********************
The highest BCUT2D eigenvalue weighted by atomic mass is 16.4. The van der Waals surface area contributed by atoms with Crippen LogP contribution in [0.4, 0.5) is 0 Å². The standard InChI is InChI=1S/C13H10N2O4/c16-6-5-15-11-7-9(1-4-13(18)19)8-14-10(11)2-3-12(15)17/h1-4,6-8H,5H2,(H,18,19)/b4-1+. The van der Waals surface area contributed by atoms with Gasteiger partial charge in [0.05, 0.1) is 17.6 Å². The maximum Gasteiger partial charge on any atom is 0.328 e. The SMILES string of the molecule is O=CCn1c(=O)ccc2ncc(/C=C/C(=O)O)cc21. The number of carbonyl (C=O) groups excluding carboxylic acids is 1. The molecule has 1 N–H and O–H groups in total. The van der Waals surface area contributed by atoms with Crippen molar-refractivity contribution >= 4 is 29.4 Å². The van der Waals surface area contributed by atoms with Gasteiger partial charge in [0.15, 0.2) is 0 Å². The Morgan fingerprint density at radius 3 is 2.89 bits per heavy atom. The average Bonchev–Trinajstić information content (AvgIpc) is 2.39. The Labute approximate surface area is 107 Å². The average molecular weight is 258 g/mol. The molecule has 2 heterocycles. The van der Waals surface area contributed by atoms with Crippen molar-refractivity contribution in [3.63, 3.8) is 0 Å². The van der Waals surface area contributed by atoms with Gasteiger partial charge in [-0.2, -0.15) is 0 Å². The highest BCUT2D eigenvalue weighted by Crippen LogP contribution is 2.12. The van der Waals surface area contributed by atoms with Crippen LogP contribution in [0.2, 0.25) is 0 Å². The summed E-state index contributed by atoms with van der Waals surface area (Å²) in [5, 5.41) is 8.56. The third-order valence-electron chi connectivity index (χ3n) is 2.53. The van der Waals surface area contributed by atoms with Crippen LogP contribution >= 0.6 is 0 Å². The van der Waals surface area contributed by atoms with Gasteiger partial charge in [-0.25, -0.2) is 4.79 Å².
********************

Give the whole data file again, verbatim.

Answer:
The highest BCUT2D eigenvalue weighted by atomic mass is 16.4. The van der Waals surface area contributed by atoms with Crippen LogP contribution in [0.4, 0.5) is 0 Å². The standard InChI is InChI=1S/C13H10N2O4/c16-6-5-15-11-7-9(1-4-13(18)19)8-14-10(11)2-3-12(15)17/h1-4,6-8H,5H2,(H,18,19)/b4-1+. The van der Waals surface area contributed by atoms with Gasteiger partial charge in [0.05, 0.1) is 17.6 Å². The maximum Gasteiger partial charge on any atom is 0.328 e. The SMILES string of the molecule is O=CCn1c(=O)ccc2ncc(/C=C/C(=O)O)cc21. The number of carbonyl (C=O) groups excluding carboxylic acids is 1. The molecule has 1 N–H and O–H groups in total. The van der Waals surface area contributed by atoms with Crippen molar-refractivity contribution >= 4 is 29.4 Å². The van der Waals surface area contributed by atoms with Gasteiger partial charge in [0.15, 0.2) is 0 Å². The Morgan fingerprint density at radius 3 is 2.89 bits per heavy atom. The average Bonchev–Trinajstić information content (AvgIpc) is 2.39. The Labute approximate surface area is 107 Å². The average molecular weight is 258 g/mol. The molecule has 2 heterocycles. The van der Waals surface area contributed by atoms with Crippen molar-refractivity contribution in [3.63, 3.8) is 0 Å². The van der Waals surface area contributed by atoms with Gasteiger partial charge in [-0.2, -0.15) is 0 Å². The highest BCUT2D eigenvalue weighted by Crippen LogP contribution is 2.12. The van der Waals surface area contributed by atoms with Crippen LogP contribution in [0.2, 0.25) is 0 Å². The summed E-state index contributed by atoms with van der Waals surface area (Å²) in [5, 5.41) is 8.56. The third-order valence-electron chi connectivity index (χ3n) is 2.53. The van der Waals surface area contributed by atoms with Crippen LogP contribution >= 0.6 is 0 Å². The van der Waals surface area contributed by atoms with Gasteiger partial charge in [-0.25, -0.2) is 4.79 Å².